The man’s shoulders were broad enough for two, and the shoulder boards only made them seem freakishly so. He had to turn a bit to enter the hospital room door, despite the Army guards’ grant of a wide berth with their salute. Their charge lay unconscious, connected to multiple monitors and an intravenous bag.

“Good morning, everyone,” came the obligatory baritone. Roger LeMoyne was already on his feet with an outstretched hand, and Agent Diaz stood.

“Admiral,” grinned LeMoyne. “It’s very good to see you again. Sir, this is Special Agent Rebecca Diaz. Diaz, Admiral Edward McMillan.”

“Rebecca, welcome aboard,” he said, trying his best not to deliver his typical alpha-male handshake. “I’d ask you to call me ‘Ed’, but Roger would have a fit.”

Diaz smiled a warm thank-you but said only, “Hello, sir.”

“And our patient?”

“Still out, sir,” nodded LeMoyne. “The blood loss was more than expected, due to some leftover fragmentation. He’ll recover fully.”

McMillan sighed. “I don’t envy the headache he’ll have when his BP comes up. I had hoped to debrief him, but it can wait. So, what have you learned about our mystery girl?”

LeMoyne deferred to Diaz, who cleared her throat. “Sir… we cannot ID her. She’s completely off-grid to law enforcement. At this time we know only that she’s extremely knowledgeable, has elite-level military training, and appears to be a friendly despite her distrust of authority.”

“You don’t see her posing any threat?”

“No, sir,” answered LeMoyne. “Honestly, she might well be credited with our survival thus far. If we could gain her trust, she and whomever she may represent could be a useful ally.”

The Admiral nodded. “Roger, you know that I trust your judgment. But she’s an unknown. More than that, an unknown by choice. She has an agenda of her own, and some extent of access to Koenig. It’s too great an information deficit; we can’t invest too deeply in her til we bridge that gap.”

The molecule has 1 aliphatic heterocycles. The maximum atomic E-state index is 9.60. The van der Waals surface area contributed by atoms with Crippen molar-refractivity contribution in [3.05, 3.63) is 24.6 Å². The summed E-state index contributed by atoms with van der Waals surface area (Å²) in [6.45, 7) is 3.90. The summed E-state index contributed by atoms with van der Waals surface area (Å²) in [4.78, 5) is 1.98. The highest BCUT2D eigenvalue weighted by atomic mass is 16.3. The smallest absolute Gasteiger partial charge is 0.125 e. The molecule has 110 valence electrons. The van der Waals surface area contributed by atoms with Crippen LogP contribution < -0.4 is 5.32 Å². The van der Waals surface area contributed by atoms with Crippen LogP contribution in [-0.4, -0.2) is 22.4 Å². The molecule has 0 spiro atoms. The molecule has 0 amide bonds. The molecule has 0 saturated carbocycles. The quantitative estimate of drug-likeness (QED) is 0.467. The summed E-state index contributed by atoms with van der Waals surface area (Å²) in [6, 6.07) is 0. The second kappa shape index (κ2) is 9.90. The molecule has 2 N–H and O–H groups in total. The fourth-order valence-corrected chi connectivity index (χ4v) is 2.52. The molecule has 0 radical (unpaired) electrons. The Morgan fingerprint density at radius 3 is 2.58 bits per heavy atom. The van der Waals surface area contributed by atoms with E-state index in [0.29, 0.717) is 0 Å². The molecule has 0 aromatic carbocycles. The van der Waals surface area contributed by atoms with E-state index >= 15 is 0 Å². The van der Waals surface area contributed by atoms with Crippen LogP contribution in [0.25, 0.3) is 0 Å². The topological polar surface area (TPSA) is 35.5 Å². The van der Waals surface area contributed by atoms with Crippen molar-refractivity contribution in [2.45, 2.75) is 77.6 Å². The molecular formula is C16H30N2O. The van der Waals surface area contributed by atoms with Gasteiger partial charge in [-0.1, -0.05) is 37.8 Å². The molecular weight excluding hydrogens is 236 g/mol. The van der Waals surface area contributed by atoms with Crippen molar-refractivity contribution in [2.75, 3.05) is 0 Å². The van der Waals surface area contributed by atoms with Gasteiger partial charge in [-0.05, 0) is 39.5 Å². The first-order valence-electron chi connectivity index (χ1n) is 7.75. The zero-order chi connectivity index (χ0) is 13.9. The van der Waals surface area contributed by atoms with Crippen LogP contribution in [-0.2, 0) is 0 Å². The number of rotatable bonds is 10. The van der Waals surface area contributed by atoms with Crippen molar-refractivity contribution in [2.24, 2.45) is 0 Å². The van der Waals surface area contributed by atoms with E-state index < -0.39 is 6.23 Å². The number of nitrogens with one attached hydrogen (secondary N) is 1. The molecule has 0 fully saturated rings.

He looked at David and pulled his chin. “Anyway, it looks like we have some time. He’ll be fine here, under guard. We’ll talk more over some coffee.”

Their voices trailed off down the corridor as they exited.

“So how is the coffee here anyway, Rebecca?”

“Worst I’ve ever had, sir.”

“Ha– !”

Pause. David tentatively opened an eye, then the other, and looked toward the door to find he was well screened from direct view. Good. He began to sit up in his bed, and a stab of pain instantly slammed him back into the mattress. Trying not to grunt for the pain and effort, he rolled to one side, wincing as he poked through a handful of personal effects on the bedside table. He grinned, shaking his head in amusement to discover among them the phone, given him by Lorelei.

1 Voice mail(s)

flashed the display. Starving for any news, David dialed for the message.

“Hey. Don’t worry about me; I made it out okay. I’ve got you on GPS and you’re somewhere near DC, probably Walter Reed. Now, leave the phone on silent. Don’t call me, and don’t answer any calls. Just save your battery for as long as you can. I’ll find you.”

David deleted the message, replaced the phone and went back to playing ‘possum.

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